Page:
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Pierre Marchand: Producing Sarah McLachlan, on Land and on Sea

Pierre Marchand calls his approach to production "disorganized" and "chaotic," but his results sound the exact opposite. He is the producer who has made

Pierre Marchand calls his approach to production “disorganized” and “chaotic,” but his results sound the exact opposite. He is the producer who has made the difference on pristine recordings by singer/songwriters such as the McGarrigle sisters (Heartbeats Accelerating, 1990) and Sarah McLachlan, with whom he worked on five albums: Solace (1991), Fumbling Towards Ecstasy (1993), The Freedom Sessions (1994), Rarities, B-sides, and Other Stuff (1996), and Surfacing (1997).

During the past few years McLachlan’s albums have been amassing bucketsful of critical and commercial success-huge album sales, lots of industry awards and a high media profile. Surfacing and Fumbling Towards Ecstasy went triple-Platinum in the U.S. and Canada. There have been songs for movies (for Better Than Chocolate, Toy Story and Toy Story 2, and City of Angels), and there’s even a Sarah McLachlan cookbook. It’s a bit surprising, therefore, that the man who has been instrumental in helping create her music has remained virtually anonymous.

So, let’s give credit where credit is due: Pierre Marchand plays many of the instruments, including bass, keyboards and drum programming, on McLachlan’s studio albums. He also records, mixes and produces all her material and co-writes some of her songs.

Almost all of McLachlan’s material is recorded at Marchand’s studio, Wild Sky, in beautiful, forest-covered hills an hour’s drive from Montreal (see sidebar on page 90 for more on the studio). But getting a hold of him there proved difficult, and the reason quickly became clear. Unlike many other producers who appear to have an eight-days-a-week attitude toward their work, Marchand spent some of his royalties on a 47-foot sailboat a couple of years ago, and he spends a fair amount of time sailing. “It gets very cold up here in Quebec,” he explains, “and after eight years here I had enough of freezing. Also, I burnt out at the end of Surfacing. I was going to turn 40, I had dreams of world travel and of pursuing my interests in visual arts. I ended up in California, found a boat and installed a small studio and a dark room in it. The idea was to get more creative, but being on a ship is just not conducive to writing. It’s too easy to just swim!”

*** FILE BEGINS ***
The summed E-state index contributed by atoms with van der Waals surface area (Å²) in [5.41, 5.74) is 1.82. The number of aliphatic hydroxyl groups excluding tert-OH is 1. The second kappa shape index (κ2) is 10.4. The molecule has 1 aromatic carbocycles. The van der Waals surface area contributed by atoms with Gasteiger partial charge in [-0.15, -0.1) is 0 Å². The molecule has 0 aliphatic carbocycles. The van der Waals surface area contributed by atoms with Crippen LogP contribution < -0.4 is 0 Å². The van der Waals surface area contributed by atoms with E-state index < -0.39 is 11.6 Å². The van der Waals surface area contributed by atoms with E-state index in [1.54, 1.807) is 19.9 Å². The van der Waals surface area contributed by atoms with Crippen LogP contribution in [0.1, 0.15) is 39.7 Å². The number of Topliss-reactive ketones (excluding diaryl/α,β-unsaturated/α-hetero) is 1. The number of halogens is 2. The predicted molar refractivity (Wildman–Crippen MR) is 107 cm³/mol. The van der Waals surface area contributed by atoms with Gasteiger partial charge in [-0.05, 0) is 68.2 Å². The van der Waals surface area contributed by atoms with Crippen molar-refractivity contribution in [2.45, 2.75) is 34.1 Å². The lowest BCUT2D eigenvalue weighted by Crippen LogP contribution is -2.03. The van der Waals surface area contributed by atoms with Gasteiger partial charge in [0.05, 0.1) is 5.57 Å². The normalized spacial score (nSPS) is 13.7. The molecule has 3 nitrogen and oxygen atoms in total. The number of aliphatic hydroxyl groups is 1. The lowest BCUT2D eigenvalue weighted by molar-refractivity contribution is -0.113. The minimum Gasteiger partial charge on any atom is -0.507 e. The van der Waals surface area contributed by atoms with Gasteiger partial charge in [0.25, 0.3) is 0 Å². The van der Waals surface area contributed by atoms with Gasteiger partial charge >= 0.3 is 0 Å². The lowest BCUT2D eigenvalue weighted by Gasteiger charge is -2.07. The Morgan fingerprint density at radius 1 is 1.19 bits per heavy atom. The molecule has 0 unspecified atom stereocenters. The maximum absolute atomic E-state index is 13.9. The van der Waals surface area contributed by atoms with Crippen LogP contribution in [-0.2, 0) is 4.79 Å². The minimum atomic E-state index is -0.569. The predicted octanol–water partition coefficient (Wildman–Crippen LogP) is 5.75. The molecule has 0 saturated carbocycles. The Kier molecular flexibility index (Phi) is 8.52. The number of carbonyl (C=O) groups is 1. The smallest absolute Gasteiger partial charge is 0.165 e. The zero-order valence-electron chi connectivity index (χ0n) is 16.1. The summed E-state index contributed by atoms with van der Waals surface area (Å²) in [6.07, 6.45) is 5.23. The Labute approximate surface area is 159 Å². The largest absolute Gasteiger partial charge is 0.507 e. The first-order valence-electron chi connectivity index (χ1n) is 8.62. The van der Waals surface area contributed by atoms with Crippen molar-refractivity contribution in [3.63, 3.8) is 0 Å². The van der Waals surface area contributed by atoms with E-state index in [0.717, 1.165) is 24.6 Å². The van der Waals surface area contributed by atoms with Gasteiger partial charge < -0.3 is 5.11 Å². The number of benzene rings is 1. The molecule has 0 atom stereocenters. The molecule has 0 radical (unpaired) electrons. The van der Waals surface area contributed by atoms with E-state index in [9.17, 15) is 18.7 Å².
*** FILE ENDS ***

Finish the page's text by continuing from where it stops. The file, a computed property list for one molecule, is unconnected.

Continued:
Meanwhile, Marchand handed the running of Wild Sky Studios to two brothers, Dominique and Silvain Grand, who keep the studio running as a commercial facility. When I finally caught Marchand on the phone at Wild Sky in late 1999, he was back at the studio for a few months, because, he says, “At one point, vacation life gets a little boring. I wanted a little culture, and I’m considering doing some studio work again.”

An Early StartBorn in Montreal, Marchand’s first language is French, but he told his musical history in accent-free American English. “I started playing the piano at age 12. By age 15, I had a big rack of synths, and in the ’80s, I also had a 286 IBM-compatible PC with Sequencer Plus software. Playing with my racks and sequencer was all I did with my days. I played in a rock band for three years but didn’t like it very much. I discovered that I get much more of a kick in the studio, sculpting away at a piece of music for hours on end. I don’t get a rush from the presence of an audience. I guess I am a bit of a hermit. So during my 20s, I did a lot of theater and film music. When I was 30, I showed my music to Daniel Lanois, who suggested that I play it to a record company. They liked it, and they also happened to have Kate and Anna McGarrigle under contract. The record company and Daniel suggested I produce them, and so I did Heartbeats Accelerating with them.”